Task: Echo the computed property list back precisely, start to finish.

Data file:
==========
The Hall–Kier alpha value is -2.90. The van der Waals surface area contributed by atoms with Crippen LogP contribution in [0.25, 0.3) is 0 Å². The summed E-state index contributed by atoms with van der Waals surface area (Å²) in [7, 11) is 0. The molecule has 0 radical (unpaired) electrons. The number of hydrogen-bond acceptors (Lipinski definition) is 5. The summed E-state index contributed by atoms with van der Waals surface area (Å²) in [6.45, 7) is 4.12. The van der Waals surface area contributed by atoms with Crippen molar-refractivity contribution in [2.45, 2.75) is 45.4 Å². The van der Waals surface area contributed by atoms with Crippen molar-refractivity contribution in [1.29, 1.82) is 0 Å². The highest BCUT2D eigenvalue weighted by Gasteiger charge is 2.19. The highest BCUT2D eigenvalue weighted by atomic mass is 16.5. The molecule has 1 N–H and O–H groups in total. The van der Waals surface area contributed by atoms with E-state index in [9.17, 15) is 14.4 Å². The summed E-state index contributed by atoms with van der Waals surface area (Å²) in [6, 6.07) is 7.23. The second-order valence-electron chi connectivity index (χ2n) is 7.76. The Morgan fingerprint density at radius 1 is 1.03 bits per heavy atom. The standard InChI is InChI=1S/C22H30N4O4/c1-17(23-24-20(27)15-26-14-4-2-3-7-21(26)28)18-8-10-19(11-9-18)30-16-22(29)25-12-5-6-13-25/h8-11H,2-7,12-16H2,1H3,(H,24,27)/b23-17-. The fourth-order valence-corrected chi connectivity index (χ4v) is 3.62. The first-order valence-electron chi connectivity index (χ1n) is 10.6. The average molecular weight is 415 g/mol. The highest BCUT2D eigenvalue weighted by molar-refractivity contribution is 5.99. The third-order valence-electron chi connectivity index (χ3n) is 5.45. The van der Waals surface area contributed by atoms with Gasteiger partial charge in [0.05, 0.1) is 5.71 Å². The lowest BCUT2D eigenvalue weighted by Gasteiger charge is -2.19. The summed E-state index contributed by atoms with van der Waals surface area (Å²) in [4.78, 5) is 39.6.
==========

The Hall–Kier alpha value is -2.90. The van der Waals surface area contributed by atoms with Crippen LogP contribution in [0.25, 0.3) is 0 Å². The summed E-state index contributed by atoms with van der Waals surface area (Å²) in [7, 11) is 0. The molecule has 0 radical (unpaired) electrons. The number of hydrogen-bond acceptors (Lipinski definition) is 5. The summed E-state index contributed by atoms with van der Waals surface area (Å²) in [6.45, 7) is 4.12. The van der Waals surface area contributed by atoms with Crippen molar-refractivity contribution in [2.45, 2.75) is 45.4 Å². The van der Waals surface area contributed by atoms with Crippen molar-refractivity contribution in [1.29, 1.82) is 0 Å². The highest BCUT2D eigenvalue weighted by Gasteiger charge is 2.19. The highest BCUT2D eigenvalue weighted by atomic mass is 16.5. The molecule has 1 N–H and O–H groups in total. The van der Waals surface area contributed by atoms with E-state index in [9.17, 15) is 14.4 Å². The summed E-state index contributed by atoms with van der Waals surface area (Å²) in [6, 6.07) is 7.23. The second-order valence-electron chi connectivity index (χ2n) is 7.76. The Morgan fingerprint density at radius 1 is 1.03 bits per heavy atom. The standard InChI is InChI=1S/C22H30N4O4/c1-17(23-24-20(27)15-26-14-4-2-3-7-21(26)28)18-8-10-19(11-9-18)30-16-22(29)25-12-5-6-13-25/h8-11H,2-7,12-16H2,1H3,(H,24,27)/b23-17-. The fourth-order valence-corrected chi connectivity index (χ4v) is 3.62. The first-order valence-electron chi connectivity index (χ1n) is 10.6. The average molecular weight is 415 g/mol. The highest BCUT2D eigenvalue weighted by molar-refractivity contribution is 5.99. The third-order valence-electron chi connectivity index (χ3n) is 5.45. The van der Waals surface area contributed by atoms with Gasteiger partial charge in [0.05, 0.1) is 5.71 Å². The lowest BCUT2D eigenvalue weighted by Gasteiger charge is -2.19. The summed E-state index contributed by atoms with van der Waals surface area (Å²) in [4.78, 5) is 39.6.